2:7 Divine Truth and Beauty
2:7.2 Physical facts are fairly uniform, but truth is a living and flexible factor in the philosophy of the universe. Evolving personalities are only partially wise and relatively true in their communications. They can be certain only as far as their personal experience extends. That which apparently may be wholly true in one place may be only relatively true in another segment of creation.
2:7.3 Divine truth, final truth, is uniform and universal, but the story of things spiritual, as it is told by numerous individuals hailing from various spheres, may sometimes vary in details owing to this relativity in the completeness of knowledge and in the repleteness of personal experience as well as in the length and extent of that experience. While the laws and decrees, the thoughts and attitudes, of the First Great Source and Center are eternally, infinitely, and universally true; at the same time, their application to, and adjustment for, every universe, system, world, and created intelligence, are in accordance with the plans and technique of the Creator Sons as they function in their respective universes, as well as in harmony with the local plans and procedures of the Infinite Spirit and of all other associated celestial personalities.
2:7.4 The false science of materialism would sentence mortal man to become an outcast in the universe. Such partial knowledge is potentially evil; it is knowledge composed of both good and evil. Truth is beautiful because it is both replete and symmetrical. When man searches for truth, he pursues the divinely real.
2:7.5 Philosophers commit their gravest error when they are misled into the fallacy of abstraction, the practice of focusing the attention upon one aspect of reality and then of pronouncing such an isolated aspect to be the whole truth. The wise philosopher will always look for the creative design which is behind, and pre-existent to, all universe phenomena. The creator thought invariably precedes creative action.
2:7.6 Intellectual self-consciousness can discover the beauty of truth, its spiritual quality, not only by the philosophic consistency of its concepts, but more certainly and surely by the unerring response of the ever-present Spirit of Truth. Happiness ensues from the recognition of truth because it can be acted out; it can be lived. Disappointment and sorrow attend upon error because, not being a reality, it cannot be realized in experience. Divine truth is best known by its spiritual flavor.
2:7.7 The eternal quest is for unification, for divine coherence. The far-flung physical universe coheres in the Isle of Paradise; the intellectual universe coheres in the God of mind, the Conjoint Actor; the spiritual universe is coherent in the personality of the Eternal Son. But the isolated mortal of time and space coheres in God the Father through the direct relationship between the indwelling Thought Adjuster and the Universal Father. Man's Adjuster is a fragment of God and everlastingly seeks for divine unification; it coheres with, and in, the Paradise Deity of the First Source and Center.
2:7.8 The discernment of supreme beauty is the discovery and integration of reality: The discernment of the divine goodness in the eternal truth, that is ultimate beauty. Even the charm of human art consists in the harmony of its unity.
2:7.9 The great mistake of the Hebrew religion was its failure to associate the goodness of God with the factual truths of science and the appealing beauty of art. As civilization progressed, and since religion continued to pursue the same unwise course of overemphasizing the goodness of God to the relative exclusion of truth and neglect of beauty, there developed an increasing tendency for certain types of men to turn away from the abstract and dissociated concept of isolated goodness. The overstressed and isolated morality of religion, which fails to hold the devotion and loyalty of many twentieth-century men, would rehabilitate itself if, in addition to its moral mandates, it would give equal consideration to the truths of science, philosophy, and spiritual experience, and to the beauties of the physical creation, the charm of intellectual art, and the grandeur of genuine character achievement.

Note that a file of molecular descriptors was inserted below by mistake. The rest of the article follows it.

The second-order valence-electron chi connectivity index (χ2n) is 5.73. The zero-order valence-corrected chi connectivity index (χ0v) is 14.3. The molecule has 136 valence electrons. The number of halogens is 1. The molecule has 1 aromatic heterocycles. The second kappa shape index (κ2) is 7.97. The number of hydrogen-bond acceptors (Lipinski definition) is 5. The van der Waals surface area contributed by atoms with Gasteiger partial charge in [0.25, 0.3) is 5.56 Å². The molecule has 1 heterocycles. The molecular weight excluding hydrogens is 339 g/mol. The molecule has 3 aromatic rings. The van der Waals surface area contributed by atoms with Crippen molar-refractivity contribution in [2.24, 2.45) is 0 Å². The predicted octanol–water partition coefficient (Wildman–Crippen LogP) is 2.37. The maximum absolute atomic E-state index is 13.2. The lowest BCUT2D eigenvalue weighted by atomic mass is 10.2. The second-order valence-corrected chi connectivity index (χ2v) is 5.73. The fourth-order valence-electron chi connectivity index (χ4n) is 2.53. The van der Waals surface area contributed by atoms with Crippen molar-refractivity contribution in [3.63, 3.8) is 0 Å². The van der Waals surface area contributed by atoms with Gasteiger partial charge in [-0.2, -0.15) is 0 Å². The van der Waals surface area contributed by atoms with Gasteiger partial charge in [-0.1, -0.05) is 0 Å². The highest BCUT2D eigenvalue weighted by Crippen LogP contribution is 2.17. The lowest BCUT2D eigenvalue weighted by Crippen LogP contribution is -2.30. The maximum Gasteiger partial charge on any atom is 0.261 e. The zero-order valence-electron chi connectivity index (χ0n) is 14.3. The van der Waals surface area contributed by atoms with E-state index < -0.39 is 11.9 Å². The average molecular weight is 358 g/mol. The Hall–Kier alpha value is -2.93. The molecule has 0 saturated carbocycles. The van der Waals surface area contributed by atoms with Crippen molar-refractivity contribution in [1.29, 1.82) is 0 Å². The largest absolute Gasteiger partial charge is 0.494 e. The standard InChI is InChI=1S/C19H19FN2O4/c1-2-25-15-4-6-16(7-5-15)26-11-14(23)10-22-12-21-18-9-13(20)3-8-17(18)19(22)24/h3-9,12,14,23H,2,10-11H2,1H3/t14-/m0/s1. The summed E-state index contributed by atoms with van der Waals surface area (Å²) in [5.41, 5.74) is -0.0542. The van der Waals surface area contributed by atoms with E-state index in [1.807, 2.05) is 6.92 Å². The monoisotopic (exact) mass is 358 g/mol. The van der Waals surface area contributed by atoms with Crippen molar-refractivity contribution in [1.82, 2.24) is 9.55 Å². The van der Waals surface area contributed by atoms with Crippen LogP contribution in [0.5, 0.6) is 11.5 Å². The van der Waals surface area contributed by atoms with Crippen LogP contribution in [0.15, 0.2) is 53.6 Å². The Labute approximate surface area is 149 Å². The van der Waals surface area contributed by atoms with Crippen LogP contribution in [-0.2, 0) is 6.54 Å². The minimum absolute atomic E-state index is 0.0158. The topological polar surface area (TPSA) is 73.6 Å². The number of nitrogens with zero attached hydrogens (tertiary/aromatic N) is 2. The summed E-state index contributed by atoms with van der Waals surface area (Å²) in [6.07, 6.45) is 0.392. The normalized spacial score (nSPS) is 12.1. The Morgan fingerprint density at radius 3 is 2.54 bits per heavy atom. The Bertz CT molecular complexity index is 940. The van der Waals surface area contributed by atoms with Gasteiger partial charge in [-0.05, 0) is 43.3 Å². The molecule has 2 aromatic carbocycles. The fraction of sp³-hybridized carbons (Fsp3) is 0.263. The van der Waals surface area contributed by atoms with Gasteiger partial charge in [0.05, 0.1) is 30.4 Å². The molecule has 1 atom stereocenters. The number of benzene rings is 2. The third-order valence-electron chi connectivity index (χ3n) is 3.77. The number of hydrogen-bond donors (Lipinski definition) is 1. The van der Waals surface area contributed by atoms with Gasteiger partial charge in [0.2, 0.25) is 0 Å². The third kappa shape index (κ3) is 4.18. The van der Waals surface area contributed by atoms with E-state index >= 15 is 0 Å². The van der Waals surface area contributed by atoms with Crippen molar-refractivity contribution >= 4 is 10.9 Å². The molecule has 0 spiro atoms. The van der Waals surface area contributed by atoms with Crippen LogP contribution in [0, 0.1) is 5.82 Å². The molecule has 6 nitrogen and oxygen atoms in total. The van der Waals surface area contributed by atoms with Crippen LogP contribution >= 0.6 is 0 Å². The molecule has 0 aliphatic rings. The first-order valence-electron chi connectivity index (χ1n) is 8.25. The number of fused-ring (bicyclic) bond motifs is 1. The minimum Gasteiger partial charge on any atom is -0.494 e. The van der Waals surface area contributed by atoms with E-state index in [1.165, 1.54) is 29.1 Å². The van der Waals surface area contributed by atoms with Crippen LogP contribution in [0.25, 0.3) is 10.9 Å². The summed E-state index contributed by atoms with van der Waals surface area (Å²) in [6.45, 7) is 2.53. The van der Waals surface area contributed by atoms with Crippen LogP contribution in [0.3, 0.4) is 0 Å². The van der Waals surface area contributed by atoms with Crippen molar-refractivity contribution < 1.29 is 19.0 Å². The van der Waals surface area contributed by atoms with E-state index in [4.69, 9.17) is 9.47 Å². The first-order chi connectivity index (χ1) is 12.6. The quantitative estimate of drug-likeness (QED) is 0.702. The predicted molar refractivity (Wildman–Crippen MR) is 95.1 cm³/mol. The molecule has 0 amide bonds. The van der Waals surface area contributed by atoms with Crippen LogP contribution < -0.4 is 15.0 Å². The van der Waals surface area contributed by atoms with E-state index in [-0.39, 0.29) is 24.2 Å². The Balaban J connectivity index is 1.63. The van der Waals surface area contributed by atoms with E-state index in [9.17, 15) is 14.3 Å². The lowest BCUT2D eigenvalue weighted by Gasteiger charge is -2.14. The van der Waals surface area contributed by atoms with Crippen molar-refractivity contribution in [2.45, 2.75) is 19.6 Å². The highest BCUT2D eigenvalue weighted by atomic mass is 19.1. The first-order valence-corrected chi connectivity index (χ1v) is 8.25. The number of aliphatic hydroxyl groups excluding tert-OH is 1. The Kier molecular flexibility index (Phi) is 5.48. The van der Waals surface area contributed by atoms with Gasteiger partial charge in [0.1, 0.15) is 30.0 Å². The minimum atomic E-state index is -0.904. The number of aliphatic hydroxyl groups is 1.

2:7.10 The religious challenge of this age is to those farseeing and forward-looking men and women of spiritual insight who will dare to construct a new and appealing philosophy of living out of the enlarged and exquisitely integrated modern concepts of cosmic truth, universe beauty, and divine goodness. Such a new and righteous vision of morality will attract all that is good in the mind of man and challenge that which is best in the human soul. Truth, beauty, and goodness are divine realities, and as man ascends the scale of spiritual living, these supreme qualities of the Eternal become increasingly co-ordinated and unified in God, who is love.
2:7.11 All truth—material, philosophic, or spiritual—is both beautiful and good. All real beauty—material art or spiritual symmetry—is both true and good. All genuine goodness—whether personal morality, social equity, or divine ministry—is equally true and beautiful. Health, sanity, and happiness are integrations of truth, beauty, and goodness as they are blended in human experience. Such levels of efficient living come about through the unification of energy systems, idea systems, and spirit systems.
2:7.12 Truth is coherent, beauty attractive, goodness stabilizing. And when these values of that which is real are co-ordinated in personality experience, the result is a high order of love conditioned by wisdom and qualified by loyalty. The real purpose of all universe education is to effect the better co-ordination of the isolated child of the worlds with the larger realities of his expanding experience. Reality is finite on the human level, infinite and eternal on the higher and divine levels.